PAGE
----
In the “spirit” of the Halloween season, a book by Marc Eaton, associate professor of sociology, has been released in print by Routledge. It previously […]
Meet Marc Eaton
- Ph.D., University of Colorado-Boulder, Boulder, Colorado (sociology)
- B.A., Western Washington University, Bellingham, Washington (sociology and psychology)
I have been a professor of sociology at Ripon since Fall 2011. I arrived only a few months after earning my PhD at University of Colorado-Boulder, where I studied how a progressive political organization, MoveOn.org, used the internet to mobilize both online and offline grassroots activism. My most recent research examined something quite different: paranormal investigators (aka, “ghost hunters”). Through participation in paranormal investigations as well as interviews with investigators, I explored investigators’ reasons for getting involved, their methods of determining whether a location was “haunted,” and what meanings they ultimately derived through their participation. This project culminated in a book entitled Sensing Spirits: Paranormal Investigation and the Social Construction of Ghosts.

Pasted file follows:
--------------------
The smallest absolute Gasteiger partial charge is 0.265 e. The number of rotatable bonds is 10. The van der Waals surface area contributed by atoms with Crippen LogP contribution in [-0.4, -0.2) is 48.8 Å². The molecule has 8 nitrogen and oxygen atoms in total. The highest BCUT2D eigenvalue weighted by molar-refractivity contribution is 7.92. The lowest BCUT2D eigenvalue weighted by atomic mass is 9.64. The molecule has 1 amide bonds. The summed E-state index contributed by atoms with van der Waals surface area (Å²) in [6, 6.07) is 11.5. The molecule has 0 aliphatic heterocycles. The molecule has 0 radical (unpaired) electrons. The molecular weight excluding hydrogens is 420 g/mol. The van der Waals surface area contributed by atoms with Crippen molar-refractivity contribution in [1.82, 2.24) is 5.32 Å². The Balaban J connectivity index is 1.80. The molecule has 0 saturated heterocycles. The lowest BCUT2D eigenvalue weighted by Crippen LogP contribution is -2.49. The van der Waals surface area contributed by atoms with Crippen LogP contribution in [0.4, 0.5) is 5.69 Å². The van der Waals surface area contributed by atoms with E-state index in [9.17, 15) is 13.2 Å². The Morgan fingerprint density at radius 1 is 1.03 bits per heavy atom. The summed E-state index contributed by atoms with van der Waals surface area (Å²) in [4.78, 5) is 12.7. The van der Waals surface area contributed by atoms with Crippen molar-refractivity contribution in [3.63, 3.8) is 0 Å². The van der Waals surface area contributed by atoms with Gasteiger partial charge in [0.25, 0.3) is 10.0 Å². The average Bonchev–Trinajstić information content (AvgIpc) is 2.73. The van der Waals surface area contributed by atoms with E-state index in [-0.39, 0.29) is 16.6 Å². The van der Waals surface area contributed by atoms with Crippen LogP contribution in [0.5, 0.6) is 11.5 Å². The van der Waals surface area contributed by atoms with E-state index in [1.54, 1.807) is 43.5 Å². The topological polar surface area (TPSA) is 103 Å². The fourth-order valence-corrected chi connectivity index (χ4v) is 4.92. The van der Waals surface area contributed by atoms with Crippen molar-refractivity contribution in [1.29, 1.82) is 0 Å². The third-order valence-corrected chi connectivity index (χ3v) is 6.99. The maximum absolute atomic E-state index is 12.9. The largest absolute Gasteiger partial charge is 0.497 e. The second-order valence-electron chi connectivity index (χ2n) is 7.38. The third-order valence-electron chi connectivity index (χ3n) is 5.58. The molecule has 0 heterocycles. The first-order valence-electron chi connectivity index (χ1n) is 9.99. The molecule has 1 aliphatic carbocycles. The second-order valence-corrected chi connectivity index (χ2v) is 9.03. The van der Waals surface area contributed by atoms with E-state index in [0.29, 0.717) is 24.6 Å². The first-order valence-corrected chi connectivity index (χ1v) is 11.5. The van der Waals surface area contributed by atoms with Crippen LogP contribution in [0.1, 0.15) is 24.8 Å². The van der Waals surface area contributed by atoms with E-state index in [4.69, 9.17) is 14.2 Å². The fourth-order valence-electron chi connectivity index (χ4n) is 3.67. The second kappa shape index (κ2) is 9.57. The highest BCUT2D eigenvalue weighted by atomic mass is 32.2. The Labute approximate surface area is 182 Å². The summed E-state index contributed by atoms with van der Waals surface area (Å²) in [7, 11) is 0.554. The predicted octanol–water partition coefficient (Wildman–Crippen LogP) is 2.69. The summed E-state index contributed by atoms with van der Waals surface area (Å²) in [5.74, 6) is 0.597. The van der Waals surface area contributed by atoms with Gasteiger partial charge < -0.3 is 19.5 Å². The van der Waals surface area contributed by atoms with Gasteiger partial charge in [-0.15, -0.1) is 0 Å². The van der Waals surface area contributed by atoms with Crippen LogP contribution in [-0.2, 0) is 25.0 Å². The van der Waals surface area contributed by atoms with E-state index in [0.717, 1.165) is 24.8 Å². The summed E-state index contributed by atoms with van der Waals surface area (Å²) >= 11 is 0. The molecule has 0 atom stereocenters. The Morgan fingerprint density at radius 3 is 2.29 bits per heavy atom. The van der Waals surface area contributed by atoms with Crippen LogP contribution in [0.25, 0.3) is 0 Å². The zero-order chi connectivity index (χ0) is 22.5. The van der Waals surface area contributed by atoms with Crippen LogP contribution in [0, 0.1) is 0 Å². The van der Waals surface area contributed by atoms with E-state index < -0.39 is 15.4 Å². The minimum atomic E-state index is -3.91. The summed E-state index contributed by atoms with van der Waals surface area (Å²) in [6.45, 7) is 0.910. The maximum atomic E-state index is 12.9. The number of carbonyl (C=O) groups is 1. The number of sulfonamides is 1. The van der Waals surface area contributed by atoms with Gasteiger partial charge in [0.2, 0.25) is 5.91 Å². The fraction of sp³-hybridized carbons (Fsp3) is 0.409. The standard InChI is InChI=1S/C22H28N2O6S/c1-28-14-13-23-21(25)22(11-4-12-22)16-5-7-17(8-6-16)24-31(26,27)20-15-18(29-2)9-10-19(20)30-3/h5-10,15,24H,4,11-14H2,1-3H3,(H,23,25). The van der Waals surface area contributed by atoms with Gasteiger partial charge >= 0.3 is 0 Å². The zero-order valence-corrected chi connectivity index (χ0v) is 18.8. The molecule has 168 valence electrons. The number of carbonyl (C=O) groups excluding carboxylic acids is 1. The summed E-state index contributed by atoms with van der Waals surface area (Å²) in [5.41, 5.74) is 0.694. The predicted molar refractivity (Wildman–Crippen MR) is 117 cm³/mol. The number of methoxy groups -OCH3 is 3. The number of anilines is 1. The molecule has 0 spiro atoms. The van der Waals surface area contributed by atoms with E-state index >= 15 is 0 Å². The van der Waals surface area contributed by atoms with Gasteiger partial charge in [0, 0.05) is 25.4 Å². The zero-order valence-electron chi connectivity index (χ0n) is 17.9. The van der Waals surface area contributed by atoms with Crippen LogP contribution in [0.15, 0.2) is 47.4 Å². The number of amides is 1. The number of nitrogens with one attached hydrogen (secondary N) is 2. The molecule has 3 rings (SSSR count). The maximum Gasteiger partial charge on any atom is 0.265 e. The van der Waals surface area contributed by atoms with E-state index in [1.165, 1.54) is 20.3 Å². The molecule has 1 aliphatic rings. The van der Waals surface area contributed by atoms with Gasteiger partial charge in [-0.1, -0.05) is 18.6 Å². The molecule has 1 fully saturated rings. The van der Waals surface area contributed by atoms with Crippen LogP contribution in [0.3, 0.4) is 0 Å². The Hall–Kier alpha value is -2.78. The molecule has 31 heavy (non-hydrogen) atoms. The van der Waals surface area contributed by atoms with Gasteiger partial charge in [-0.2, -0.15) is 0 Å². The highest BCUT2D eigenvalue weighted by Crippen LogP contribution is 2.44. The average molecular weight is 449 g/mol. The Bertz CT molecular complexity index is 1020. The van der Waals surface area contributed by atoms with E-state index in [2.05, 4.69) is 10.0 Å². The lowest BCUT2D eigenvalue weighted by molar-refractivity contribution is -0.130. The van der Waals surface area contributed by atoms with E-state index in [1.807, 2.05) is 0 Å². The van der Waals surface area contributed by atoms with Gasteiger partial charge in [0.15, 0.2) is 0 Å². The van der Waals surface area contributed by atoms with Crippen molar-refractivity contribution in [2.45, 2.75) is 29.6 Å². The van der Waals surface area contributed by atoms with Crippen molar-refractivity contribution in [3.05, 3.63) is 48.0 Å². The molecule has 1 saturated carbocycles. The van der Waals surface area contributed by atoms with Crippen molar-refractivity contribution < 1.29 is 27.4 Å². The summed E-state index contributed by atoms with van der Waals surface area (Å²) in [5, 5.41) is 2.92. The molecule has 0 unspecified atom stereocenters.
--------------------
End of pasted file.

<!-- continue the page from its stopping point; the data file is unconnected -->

While at Ripon, I have taught the following sociology courses: Introduction to the Sociological Imagination, Social Problems, Deviance, Sociology of the Paranormal, Social Movements, Self and Society, Criminology, Public Sociology and Activism, Sociology of Religion, Sociological Theories, and Senior Research Seminar. In addition, I have taught two courses in the Catalyst curriculum: Weird Wisconsin (a CTL 110 course focused on Wisconsin folklore) and U.S. History as Intercultural Conflict (a CTL 210 course focused on America’s history of slavery, economic exploitation, colonialism, expansionism, and interventionism).
My scholarly interests are rooted in symbolic interactionism, which theorizes how meanings and identities are created and changed through interpersonal interaction and communication. I also have an abiding interest in examining how systemic power inequities (poverty, racism, sexism, heterosexism, etc.) affect individual life courses, and how, in turn, people organize to resist these injustices.
Three words that best describe your teaching style. Organized, Informative, Challenging.
What is your teaching philosophy in 8 words or fewer? I challenge conventional thinking through personally engaged learning.
What is something your students would be surprised to learn about you? I am a collector car enthusiast.
Recent News Updates
The Supernatural in Society, Culture, and History, a book co-edited by Associate Professor of Sociology Marc Eaton, will be published in August by Temple University […]
Dr. Marc Eaton, assistant professor of Sociology, will be presenting a paper entitled, “’Give Us a Sign of Your Presence’: Ghost Hunting as a Spiritual […]